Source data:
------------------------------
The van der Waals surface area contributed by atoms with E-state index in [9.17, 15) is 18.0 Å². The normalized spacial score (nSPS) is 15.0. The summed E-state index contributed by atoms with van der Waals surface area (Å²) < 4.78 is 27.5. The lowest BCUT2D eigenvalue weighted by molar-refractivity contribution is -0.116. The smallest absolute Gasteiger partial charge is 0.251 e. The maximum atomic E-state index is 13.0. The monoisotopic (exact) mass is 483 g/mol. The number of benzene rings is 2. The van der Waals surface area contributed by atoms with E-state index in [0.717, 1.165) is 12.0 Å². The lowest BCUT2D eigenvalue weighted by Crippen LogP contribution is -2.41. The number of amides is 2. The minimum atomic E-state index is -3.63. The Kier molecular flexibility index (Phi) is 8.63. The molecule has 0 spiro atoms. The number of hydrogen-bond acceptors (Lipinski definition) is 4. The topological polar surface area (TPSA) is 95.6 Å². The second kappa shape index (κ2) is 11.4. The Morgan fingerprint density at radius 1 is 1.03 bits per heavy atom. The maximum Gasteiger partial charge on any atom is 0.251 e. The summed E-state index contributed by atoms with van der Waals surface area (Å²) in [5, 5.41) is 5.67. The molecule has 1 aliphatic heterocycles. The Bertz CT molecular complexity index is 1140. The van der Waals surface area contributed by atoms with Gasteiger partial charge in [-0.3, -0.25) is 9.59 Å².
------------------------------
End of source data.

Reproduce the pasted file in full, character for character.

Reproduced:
The van der Waals surface area contributed by atoms with E-state index in [9.17, 15) is 18.0 Å². The normalized spacial score (nSPS) is 15.0. The summed E-state index contributed by atoms with van der Waals surface area (Å²) < 4.78 is 27.5. The lowest BCUT2D eigenvalue weighted by molar-refractivity contribution is -0.116. The smallest absolute Gasteiger partial charge is 0.251 e. The maximum atomic E-state index is 13.0. The monoisotopic (exact) mass is 483 g/mol. The number of benzene rings is 2. The van der Waals surface area contributed by atoms with E-state index in [0.717, 1.165) is 12.0 Å². The lowest BCUT2D eigenvalue weighted by Crippen LogP contribution is -2.41. The number of amides is 2. The minimum atomic E-state index is -3.63. The Kier molecular flexibility index (Phi) is 8.63. The molecule has 0 spiro atoms. The number of hydrogen-bond acceptors (Lipinski definition) is 4. The topological polar surface area (TPSA) is 95.6 Å². The second kappa shape index (κ2) is 11.4. The Morgan fingerprint density at radius 1 is 1.03 bits per heavy atom. The maximum Gasteiger partial charge on any atom is 0.251 e. The summed E-state index contributed by atoms with van der Waals surface area (Å²) in [5, 5.41) is 5.67. The molecule has 1 aliphatic heterocycles. The Bertz CT molecular complexity index is 1140. The van der Waals surface area contributed by atoms with Gasteiger partial charge in [-0.3, -0.25) is 9.59 Å².